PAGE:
Book Review: Asymmetry

by Lisa Halliday

Assymetry by Lisa HallidayTwo novellas set in different countries with apparently unrelated characters – plus an ingenious tailpiece. There is a connection, but you need to be on the qui vive to see it coming.

Asymmetry, as the title implies, is a novel about life’s lack of symmetry. A young woman has an affair with a man considerably older than herself. He is a rich, successful, world-famous writer, she a lowly editorial assistant. His health is failing. He is needy and lonely. She is grateful and acquiescent. They bond over a mutual passion for baseball.

An Iraqi-American economist is detained at Heathrow Airport on suspicion of… what exactly? We are never quite sure, but we can hazard a guess. Prior to his passport being seized, his intention had been to spend a couple of nights in London before flying out to visit his brother in Kurdistan. During his interminable wait for immigration officers to make enquiries, fill out forms and return to him with a decision, we are privy to his innermost thoughts as he relives his past and recalls events from the Iraq War.

Granta Books acquired the UK and Commonwealth rights to Asymmetry in a seven-way auction in 2016. The editorial director, Bella Lacey, has described the author as an “exceptional new American writer” and the book’s release on 1st March 2018 as “a major publishing event” – and yes, it’s quite true that the novel has generated excitement in literary circles. But why?

The Milan-based author, Lisa Halliday has written a startling début about power-play, in which literary and musical references abound. The characters are believable and likeable misfits, and the dialogue sharp and frequently amusing. I enjoyed the first part of the book, entitled Folly, far more than the second (II Madness), for its droll wordplay and New York-Jewish humour, although there were times when I found the pernickety Pulitzer Prize-winning Ezra Blazer extremely irritating and so much wished Alice would be more assertive.

Asymmetry is a story in which nothing and nobody is equal. It is inventive, compelling and altogether unforgettable. We should expect to hear a great deal more of its promising author over the coming months.

Many thanks to Granta Publications for supplying an advance review copy of this title.
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Book Review: The Reservoir Tapes

By Jon McGregor

reservoir13

First there was Reservoir 13, Jon McGregor’s highly acclaimed 2017 novel in which a teenage girl on holiday with her family goes missing. Eight months later we have The Reservoir Tapes, a companion piece, offering insights into the events leading up to Becky Shaw’s perplexing disappearance.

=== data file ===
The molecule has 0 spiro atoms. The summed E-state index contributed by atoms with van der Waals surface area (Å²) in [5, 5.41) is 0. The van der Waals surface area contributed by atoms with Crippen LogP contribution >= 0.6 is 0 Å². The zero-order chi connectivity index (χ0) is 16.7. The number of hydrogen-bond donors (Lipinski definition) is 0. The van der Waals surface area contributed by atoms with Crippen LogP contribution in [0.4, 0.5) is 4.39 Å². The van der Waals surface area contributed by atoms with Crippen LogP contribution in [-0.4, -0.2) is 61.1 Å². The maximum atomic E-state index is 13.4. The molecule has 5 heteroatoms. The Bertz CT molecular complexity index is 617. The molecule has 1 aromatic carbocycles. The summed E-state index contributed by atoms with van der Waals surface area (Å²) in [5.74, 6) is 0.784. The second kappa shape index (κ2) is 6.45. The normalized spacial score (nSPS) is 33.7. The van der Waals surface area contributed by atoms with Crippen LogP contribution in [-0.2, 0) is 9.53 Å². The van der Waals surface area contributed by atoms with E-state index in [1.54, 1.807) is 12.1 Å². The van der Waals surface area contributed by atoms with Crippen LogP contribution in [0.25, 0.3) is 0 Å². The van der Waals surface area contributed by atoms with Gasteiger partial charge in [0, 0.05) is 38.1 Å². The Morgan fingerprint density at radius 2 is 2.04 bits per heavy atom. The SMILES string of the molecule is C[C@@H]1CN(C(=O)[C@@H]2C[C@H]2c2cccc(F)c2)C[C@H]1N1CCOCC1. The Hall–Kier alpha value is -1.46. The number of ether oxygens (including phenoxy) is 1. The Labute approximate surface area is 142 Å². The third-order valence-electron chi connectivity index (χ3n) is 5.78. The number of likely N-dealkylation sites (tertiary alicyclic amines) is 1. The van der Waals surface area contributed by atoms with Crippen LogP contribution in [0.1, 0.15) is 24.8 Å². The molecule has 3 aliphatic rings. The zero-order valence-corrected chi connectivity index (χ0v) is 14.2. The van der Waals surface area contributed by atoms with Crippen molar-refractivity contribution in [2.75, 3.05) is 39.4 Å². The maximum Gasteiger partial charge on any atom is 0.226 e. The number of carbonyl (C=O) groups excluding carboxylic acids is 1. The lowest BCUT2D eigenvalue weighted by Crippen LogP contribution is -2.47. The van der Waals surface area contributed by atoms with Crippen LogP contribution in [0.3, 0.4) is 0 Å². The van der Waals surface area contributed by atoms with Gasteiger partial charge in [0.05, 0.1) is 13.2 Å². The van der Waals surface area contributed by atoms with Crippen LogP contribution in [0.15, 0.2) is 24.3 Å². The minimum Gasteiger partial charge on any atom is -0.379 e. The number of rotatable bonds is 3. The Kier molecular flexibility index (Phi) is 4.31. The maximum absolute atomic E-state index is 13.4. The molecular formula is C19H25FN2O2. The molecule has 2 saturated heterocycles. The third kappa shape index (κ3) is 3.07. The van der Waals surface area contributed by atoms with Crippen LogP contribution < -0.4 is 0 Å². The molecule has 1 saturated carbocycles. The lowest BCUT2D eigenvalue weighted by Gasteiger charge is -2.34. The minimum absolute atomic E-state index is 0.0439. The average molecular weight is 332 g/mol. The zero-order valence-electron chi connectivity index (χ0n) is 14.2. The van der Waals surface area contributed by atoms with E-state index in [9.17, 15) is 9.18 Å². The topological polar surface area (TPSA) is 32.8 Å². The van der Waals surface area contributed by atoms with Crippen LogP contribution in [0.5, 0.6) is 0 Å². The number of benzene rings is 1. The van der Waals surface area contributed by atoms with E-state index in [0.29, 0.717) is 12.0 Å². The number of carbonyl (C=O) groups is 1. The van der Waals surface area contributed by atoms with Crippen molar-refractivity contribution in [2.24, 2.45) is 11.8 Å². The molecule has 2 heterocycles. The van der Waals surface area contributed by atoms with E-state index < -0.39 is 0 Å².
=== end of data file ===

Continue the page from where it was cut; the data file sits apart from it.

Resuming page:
Set in a rural village in England’s Peak District – an upland area at the southern end of the Pennines – The Reservoir Tapes was first aired on BBC Radio 4 as a specially commissioned short fiction series (read by Neil Dudgeon), and has now been published as a volume of fifteen ‘prequel’ stories.

McGregor is a Professor of Creative Writing at the University of Nottingham, where he also edits the in-house literary journal, The Letters Page. Born in Bermuda in 1976, he grew up in Norfolk before moving to Nottingham, where, in 2002, he wrote the first of his four novels, If Nobody Speaks of Remarkable Things, while living on a narrowboat. Since then he has won the IMPAC Dublin Literature Prize, Betty Trask Prize, and Somerset Maugham Award, and has twice been longlisted for the Man Booker Prize.

He now gives us the opportunity to scrutinize the thoughts and actions of individual villagers associated with the Reservoir 13 investigation, looking back at events in their lives and focusing on their precise memories of the girl. He is a perspicacious observer of ordinary folk – in this case an old quarry worker, a cleaner, a young wife, park rangers, the local butcher, a newspaper delivery lad, an adolescent boy, a journalist, a prostitute and several others – giving us a tantalizing coup d’œil of a community with its own tale to tell.

McGregor is equally attentive of the surrounding wildlife and writes with exactitude of a deep, unstable quarry reclaimed by the natural world. A quarry at the very centre of this mystery. He leaves us wanting more.

Many thanks to 4th Estate for supplying an advance review copy of this title.

Book Review: The Unrivalled Transcendence of Willem J. Gyle

by James Dixon

Edinburgh – capital of Scotland – a delightful, stimulating, multi-ethnic city, which draws workers and visitors from all corners of the globe. It is the second largest financial centre in the UK, and from its ancient castle overlooking the bustling streets to the wonderful architecture of its Old and New Town, one can see why it was chosen as a Unesco World Heritage Site.

For those who care to look a little closer, however, Edinburgh, like so many beautiful old cities, is notorious for its homelessness.

Writer, James Dixon, a south Londoner by birth, lives in Edinburgh with his wife, the psychologist Dr Lauren Hadley. In this, his latest novel, he has created an offbeat protagonist in Willem Gyle: a slow thinking, hard working labourer who loses everything – his job, his mother, his home, his dog – in a short space of time, and is henceforth divested of his dignity by sneering bureaucrats and pettifogging officials until he winds up living on the streets.

What happens to Willem doesn’t make pretty reading. He is pitched into a filthy, vicious, desperate world where every proffered lifeline is a deceit, and self-respect becomes an absurd impedimenta – so that eventually he is brutalised beyond salvation.